Georgetown University and many of its study abroad partner programs in China have worked to coordinate new spring semester plans for students affected by program cancellations after rising concerns about the coronavirus outbreak in the country.
The university suspended all Chinese study abroad programs and university-related travel to China on Jan. 28 after the Centers for Disease Control and Prevention and the U.S. Department of State raised their travel advisories Jan. 27 to recommend travelers avoid nonessential travel and reconsider travel to China. Seven Georgetown students were affected by the program cancellations, according to study abroad adviser for Chinese programs Philip Kafalas.
After the sudden and unexpected cancellation of study abroad programs, Georgetown hopes to support students through this transition period, according to a university spokesperson.
“The university is working with all students affected by this travel moratorium individually to coordinate appropriate alternate plans and ensure academic continuity,” the university spokesperson wrote in an email to The Hoya.
The university has been helpful in its efforts to reintegrate students who wish to return to Georgetown for the remainder of the spring semester, according to Andrew Kaplan (SFS ’21), who had originally planned on studying at the University of International Business and Economics in Beijing through The Beijing Center program.
“Georgetown has actually been fantastic about the transition, and I was a little bit surprised because I knew that they didn’t have a specific policy already in place and that this was a pretty unusual situation,” Kaplan said. “Once I got back to the U.S., I flew straight to D.C. and I met with my dean, I think it was the next day, and I started picking out classes with him. He was able to email each of the professors for the courses I was interested in taking and all of them individually approved me to join their class three to four weeks late.”
Many of Georgetown’s study abroad partner programs in China have also been working closely with students, prioritizing their safety and well-being, according to Associate Director of Marketing for TBC John Sember.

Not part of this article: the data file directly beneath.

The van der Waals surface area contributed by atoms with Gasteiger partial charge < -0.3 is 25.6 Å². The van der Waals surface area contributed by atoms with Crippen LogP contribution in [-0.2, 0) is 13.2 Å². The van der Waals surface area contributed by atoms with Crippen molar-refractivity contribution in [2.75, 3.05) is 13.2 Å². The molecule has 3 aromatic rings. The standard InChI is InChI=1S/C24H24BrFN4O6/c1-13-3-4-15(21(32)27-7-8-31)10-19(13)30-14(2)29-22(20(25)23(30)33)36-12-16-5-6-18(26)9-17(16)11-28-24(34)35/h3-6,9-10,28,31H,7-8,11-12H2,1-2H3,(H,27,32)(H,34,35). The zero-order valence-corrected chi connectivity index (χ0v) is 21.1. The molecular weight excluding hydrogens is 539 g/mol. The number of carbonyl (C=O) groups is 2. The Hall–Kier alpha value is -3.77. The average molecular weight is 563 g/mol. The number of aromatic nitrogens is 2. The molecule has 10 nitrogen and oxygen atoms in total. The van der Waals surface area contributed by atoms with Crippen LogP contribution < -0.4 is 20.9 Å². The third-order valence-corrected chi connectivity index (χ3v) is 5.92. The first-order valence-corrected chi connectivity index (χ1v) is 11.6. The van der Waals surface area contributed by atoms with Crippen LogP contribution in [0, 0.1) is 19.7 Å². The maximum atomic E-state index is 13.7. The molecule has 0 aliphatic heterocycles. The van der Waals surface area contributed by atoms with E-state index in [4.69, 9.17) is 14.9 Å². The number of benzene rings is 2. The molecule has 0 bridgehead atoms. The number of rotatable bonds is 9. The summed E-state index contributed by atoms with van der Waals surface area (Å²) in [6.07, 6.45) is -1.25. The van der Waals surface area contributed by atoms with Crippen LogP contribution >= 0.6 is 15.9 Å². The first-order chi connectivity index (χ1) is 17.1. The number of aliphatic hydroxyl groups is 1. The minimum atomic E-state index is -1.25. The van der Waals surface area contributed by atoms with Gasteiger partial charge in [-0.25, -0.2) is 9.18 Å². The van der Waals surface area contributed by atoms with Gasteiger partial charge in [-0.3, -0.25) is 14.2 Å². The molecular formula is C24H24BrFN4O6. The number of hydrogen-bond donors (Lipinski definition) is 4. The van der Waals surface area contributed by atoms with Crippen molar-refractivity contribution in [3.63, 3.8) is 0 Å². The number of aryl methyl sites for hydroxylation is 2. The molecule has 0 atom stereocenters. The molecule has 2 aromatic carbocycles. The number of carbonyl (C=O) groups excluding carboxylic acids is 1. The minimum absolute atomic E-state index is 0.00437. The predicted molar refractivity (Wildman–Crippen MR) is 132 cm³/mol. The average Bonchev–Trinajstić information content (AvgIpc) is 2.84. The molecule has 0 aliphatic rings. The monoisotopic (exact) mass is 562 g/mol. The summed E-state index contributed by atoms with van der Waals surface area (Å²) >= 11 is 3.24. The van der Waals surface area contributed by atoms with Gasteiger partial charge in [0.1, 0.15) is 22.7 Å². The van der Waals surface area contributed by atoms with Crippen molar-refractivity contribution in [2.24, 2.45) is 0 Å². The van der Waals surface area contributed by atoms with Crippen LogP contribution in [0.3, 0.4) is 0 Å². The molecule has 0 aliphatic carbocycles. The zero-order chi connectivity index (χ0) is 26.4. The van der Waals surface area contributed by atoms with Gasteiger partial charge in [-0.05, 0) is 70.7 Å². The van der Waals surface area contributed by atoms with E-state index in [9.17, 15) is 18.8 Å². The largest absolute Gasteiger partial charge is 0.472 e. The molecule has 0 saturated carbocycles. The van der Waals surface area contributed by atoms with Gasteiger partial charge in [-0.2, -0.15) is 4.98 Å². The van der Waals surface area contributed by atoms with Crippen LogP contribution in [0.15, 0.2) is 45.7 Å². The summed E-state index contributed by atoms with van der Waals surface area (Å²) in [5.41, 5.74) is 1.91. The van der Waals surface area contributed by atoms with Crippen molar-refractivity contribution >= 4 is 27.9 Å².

“The Beijing Center helped to facilitate students’ departure from China, made transportation arrangements from campus to the airport, provided masks, water and snacks, shared information and updates on the illness, and encouraged students to take a 14-day self-quarantine upon returning home,” Sember wrote in an email to The Hoya. “The swift decision to cancel was necessary in order to safely get all the students back home before the coronavirus infections spiked in numbers.”
Programs such as TBC and the Council of International Educational Exchange have been providing students with alternate options for the remainder of their spring semester, according to Sember.
“Many partner universities of The Beijing Center have been working closely with students to provide them with some options in this unique, emergency situation,” Sember wrote. “For example, joining another exchange program, enrolling late into courses at their home university and catching up on missed work, or taking this spring semester off and resuming studies next semester.”
The option to attend other programs ensures academic continuity for students, according to Chloe Tan (MSB ’21). Tan, who was originally enrolled in the CIEE Shanghai program, will now be attending a CIEE program in London.
“Overall, my alternative program will be the same dates and under the same itinerary as the original Shanghai program, so luckily there’s not too many changes to my semester schedule,” Tan wrote in an email to The Hoya. “I do not have any significant changes to my class schedule and I’ll be able to graduate on time.”
Despite the suspension of Chinese study abroad programs for the semester, programs for future semesters remain unaffected for now as research into the coronavirus epidemic continues, according to Sember.
“TBC is very sorry that this unexpected event has impacted the spring 2020 program and we hope to welcome the students again in the future once the coronavirus is resolved,” Sember wrote. “We still plan to run our summer and fall 2020 programs, but we will continue to monitor the coronavirus situation closely.”